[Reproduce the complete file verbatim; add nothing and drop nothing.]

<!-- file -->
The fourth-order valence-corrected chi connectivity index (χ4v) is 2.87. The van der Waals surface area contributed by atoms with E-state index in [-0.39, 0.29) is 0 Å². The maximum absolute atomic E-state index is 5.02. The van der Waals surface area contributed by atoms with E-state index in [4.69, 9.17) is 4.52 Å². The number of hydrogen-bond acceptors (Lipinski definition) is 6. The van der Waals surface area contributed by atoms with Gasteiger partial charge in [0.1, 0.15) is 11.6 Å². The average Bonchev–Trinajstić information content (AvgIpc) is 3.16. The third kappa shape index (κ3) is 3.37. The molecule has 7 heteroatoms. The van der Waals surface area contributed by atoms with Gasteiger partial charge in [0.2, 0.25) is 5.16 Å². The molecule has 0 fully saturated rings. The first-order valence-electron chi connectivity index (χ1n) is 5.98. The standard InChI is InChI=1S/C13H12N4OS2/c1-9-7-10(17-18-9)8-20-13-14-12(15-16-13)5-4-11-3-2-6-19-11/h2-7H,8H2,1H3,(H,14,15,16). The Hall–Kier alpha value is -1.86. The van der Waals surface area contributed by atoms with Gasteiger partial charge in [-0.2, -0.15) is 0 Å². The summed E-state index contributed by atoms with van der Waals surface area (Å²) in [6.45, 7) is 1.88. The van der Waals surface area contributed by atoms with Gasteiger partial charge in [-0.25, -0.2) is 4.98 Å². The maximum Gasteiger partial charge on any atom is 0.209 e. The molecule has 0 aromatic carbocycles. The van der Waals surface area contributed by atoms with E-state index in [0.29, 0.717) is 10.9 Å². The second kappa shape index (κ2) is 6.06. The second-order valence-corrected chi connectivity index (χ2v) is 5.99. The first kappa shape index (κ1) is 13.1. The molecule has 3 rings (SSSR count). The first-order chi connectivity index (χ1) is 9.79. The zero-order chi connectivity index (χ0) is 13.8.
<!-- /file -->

The fourth-order valence-corrected chi connectivity index (χ4v) is 2.87. The van der Waals surface area contributed by atoms with E-state index in [-0.39, 0.29) is 0 Å². The maximum absolute atomic E-state index is 5.02. The van der Waals surface area contributed by atoms with E-state index in [4.69, 9.17) is 4.52 Å². The number of hydrogen-bond acceptors (Lipinski definition) is 6. The van der Waals surface area contributed by atoms with Gasteiger partial charge in [0.1, 0.15) is 11.6 Å². The average Bonchev–Trinajstić information content (AvgIpc) is 3.16. The third kappa shape index (κ3) is 3.37. The molecule has 7 heteroatoms. The van der Waals surface area contributed by atoms with Gasteiger partial charge in [0.2, 0.25) is 5.16 Å². The molecule has 0 fully saturated rings. The first-order valence-electron chi connectivity index (χ1n) is 5.98. The standard InChI is InChI=1S/C13H12N4OS2/c1-9-7-10(17-18-9)8-20-13-14-12(15-16-13)5-4-11-3-2-6-19-11/h2-7H,8H2,1H3,(H,14,15,16). The Hall–Kier alpha value is -1.86. The van der Waals surface area contributed by atoms with Gasteiger partial charge in [-0.2, -0.15) is 0 Å². The summed E-state index contributed by atoms with van der Waals surface area (Å²) in [6.45, 7) is 1.88. The van der Waals surface area contributed by atoms with Gasteiger partial charge in [-0.25, -0.2) is 4.98 Å². The maximum Gasteiger partial charge on any atom is 0.209 e. The molecule has 0 aromatic carbocycles. The van der Waals surface area contributed by atoms with E-state index in [0.29, 0.717) is 10.9 Å². The second kappa shape index (κ2) is 6.06. The second-order valence-corrected chi connectivity index (χ2v) is 5.99. The first kappa shape index (κ1) is 13.1. The molecule has 3 rings (SSSR count). The first-order chi connectivity index (χ1) is 9.79. The zero-order chi connectivity index (χ0) is 13.8.